NEW YORK (Project Syndicate)—For a year now I have argued that rising inflation would be persistent, that its causes include not only bad policies but also negative supply shocks, and that the banks’ attempt power plants to fight it would result in an economic hard landing.
When the recession does come, I warned, it will be severe and prolonged, with widespread financial difficulties and debt crises. Despite their hawkish rhetoric, debt-trapped central bankers can still run out of steam and settle for above-target inflation. Any portfolio of risky stocks and less risky fixed income bonds will lose money on bonds, due to rising inflation and inflation expectations.
How do these predictions stack up? First, Team Transitory clearly lost to Team Persistent in the inflation debate. In addition to excessively loose monetary, fiscal and credit policies, negative supply shocks have boosted price growth. COVID-19 related lockdowns have resulted in supply bottlenecks, including for labor. China’s “zero COVID” policy has created even more problems for global supply chains. Russia’s invasion of Ukraine has sent shock waves through energy and other commodity markets.
“ Central banks, regardless of their harsh rhetoric, will feel immense pressure to reverse their tightening once the scenario of an economic hard landing and financial crash materializes. ”
And the broader sanctions regime, including the weaponization of the BUXX dollar,
and other currencies – has further balkanized the global economy, with “friends shoring” and trade and immigration restrictions accelerating the trend of de-globalization.
Everyone now recognizes that these persistent negative supply shocks have contributed to inflation, and the European Central Bank, Bank of England and Federal Reserve have begun to recognize that a soft landing will be extremely difficult to achieve. . Fed Chairman Jerome Powell is now talking about a “soft landing” with at least “a little pain.” Meanwhile, a hard landing scenario is becoming the consensus among market analysts, economists and investors.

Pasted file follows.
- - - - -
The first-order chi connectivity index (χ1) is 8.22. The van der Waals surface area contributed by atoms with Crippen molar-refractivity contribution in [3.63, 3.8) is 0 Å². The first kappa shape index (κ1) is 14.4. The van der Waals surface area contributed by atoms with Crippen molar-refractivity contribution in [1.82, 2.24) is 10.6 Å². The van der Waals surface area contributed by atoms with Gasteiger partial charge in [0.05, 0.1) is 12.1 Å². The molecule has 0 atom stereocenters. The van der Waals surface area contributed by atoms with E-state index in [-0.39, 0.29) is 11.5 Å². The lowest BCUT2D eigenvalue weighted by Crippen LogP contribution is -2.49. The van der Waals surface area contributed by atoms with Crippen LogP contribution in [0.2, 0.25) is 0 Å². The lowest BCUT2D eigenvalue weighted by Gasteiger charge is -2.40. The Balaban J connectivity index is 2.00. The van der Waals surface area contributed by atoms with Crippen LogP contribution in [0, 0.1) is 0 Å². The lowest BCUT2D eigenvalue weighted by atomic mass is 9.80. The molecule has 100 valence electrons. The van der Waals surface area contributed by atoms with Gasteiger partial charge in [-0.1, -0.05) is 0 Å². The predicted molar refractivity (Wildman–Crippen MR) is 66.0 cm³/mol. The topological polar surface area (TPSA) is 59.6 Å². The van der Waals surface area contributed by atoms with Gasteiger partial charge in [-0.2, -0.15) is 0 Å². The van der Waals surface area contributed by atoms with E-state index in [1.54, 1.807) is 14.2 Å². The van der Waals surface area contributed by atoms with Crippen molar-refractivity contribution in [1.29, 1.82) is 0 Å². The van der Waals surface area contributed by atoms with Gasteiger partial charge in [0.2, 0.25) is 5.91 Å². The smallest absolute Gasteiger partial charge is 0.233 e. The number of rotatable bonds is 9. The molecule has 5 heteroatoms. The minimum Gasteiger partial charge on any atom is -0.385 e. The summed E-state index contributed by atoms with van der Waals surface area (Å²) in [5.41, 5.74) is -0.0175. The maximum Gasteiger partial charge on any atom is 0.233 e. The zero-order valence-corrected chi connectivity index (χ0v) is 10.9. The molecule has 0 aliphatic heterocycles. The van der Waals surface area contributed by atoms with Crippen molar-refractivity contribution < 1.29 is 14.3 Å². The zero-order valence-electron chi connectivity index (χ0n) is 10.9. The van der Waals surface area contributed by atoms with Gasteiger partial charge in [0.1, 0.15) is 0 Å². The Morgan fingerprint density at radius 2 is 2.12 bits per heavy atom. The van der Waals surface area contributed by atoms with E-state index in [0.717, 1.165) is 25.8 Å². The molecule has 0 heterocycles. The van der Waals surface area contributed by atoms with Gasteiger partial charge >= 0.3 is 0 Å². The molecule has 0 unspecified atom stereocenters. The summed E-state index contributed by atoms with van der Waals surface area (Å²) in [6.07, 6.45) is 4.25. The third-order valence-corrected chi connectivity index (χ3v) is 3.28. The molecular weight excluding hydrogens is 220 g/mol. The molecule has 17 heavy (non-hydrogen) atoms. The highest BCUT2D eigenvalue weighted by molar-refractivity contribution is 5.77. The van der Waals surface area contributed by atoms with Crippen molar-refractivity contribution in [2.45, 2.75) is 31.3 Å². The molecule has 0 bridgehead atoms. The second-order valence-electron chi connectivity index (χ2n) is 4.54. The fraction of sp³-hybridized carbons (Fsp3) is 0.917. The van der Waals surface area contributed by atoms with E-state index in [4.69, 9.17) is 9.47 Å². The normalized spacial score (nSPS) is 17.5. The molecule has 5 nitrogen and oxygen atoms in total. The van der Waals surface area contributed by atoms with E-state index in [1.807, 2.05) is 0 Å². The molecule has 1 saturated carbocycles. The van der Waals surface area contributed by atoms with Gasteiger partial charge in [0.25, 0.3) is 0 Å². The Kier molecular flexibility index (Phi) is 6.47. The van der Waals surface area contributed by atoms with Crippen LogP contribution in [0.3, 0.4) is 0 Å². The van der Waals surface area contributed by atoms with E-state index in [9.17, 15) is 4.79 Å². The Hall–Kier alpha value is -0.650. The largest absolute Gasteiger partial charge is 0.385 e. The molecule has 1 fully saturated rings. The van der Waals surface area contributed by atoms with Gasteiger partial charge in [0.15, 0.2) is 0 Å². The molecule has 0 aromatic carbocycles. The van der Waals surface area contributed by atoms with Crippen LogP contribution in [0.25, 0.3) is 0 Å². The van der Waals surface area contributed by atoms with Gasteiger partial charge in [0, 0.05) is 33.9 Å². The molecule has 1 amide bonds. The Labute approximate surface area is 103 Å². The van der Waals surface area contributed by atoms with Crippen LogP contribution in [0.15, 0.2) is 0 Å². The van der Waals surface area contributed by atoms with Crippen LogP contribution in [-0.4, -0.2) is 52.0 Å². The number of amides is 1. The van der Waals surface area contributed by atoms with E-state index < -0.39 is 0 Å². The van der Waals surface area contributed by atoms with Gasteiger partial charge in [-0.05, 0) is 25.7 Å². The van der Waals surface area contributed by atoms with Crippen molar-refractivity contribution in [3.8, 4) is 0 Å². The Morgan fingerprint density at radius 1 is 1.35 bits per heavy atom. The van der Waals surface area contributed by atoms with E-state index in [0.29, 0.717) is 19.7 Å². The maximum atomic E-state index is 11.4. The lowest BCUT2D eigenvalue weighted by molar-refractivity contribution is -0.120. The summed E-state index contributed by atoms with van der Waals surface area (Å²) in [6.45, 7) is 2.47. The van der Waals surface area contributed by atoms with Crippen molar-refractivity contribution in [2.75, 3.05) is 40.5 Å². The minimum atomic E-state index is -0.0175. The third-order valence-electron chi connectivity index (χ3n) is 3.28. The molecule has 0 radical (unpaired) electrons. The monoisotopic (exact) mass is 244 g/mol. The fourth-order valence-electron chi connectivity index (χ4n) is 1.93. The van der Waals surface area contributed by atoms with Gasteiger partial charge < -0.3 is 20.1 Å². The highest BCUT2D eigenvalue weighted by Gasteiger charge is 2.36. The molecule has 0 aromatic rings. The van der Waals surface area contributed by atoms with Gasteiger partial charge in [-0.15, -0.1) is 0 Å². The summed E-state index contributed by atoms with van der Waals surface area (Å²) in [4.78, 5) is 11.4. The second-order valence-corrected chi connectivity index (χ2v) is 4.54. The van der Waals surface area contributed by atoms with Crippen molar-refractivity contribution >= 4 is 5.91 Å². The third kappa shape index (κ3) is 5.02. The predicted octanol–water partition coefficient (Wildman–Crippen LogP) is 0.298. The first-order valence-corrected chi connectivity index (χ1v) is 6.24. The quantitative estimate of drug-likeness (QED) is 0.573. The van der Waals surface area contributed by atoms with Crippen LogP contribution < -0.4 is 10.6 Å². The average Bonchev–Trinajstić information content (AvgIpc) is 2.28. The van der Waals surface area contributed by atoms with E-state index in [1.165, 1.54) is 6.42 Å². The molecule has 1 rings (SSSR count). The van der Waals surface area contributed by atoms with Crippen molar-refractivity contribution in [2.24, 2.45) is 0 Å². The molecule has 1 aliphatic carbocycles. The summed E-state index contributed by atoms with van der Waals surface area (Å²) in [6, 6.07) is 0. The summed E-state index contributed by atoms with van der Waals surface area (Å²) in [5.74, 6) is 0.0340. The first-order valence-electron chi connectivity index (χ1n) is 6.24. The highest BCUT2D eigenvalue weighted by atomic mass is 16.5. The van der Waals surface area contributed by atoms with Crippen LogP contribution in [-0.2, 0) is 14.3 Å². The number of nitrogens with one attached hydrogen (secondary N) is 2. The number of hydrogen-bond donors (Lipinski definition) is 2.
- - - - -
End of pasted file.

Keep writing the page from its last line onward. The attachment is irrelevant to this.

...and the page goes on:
It is much more difficult to achieve a soft landing under conditions of stagflationary negative supply shocks than when the economy is overheated due to excess demand. Since World War II, there has never been a case where the Fed has managed a soft landing with inflation above 5% (it is currently above 8%) and unemployment below 5% (it is currently 3.7%).
And if a hard landing is the baseline for the US, it’s even more likely in Europe, due to the Russian energy shock, China’s slowdown and the ECB’s even bigger pullback from the Fed. .
The recession will be severe and prolonged
Are we already in a recession? Not yet, but the United States recorded negative growth in the first half of the year, and most forward-looking indicators of economic activity in advanced economies point to a marked slowdown that will worsen further as the Monetary Policy. A hard landing by the end of the year should be considered the baseline scenario.
While many other analysts now agree, they seem to think the coming recession will be short and shallow, as I cautioned against such relative optimism, pointing to the risk of a severe and protracted crisis. stagflationary debt. And now, the latest distress in financial markets – including bond and credit markets – has reinforced my view that efforts by central banks to bring inflation back to target will cause both an economic and financial crash. .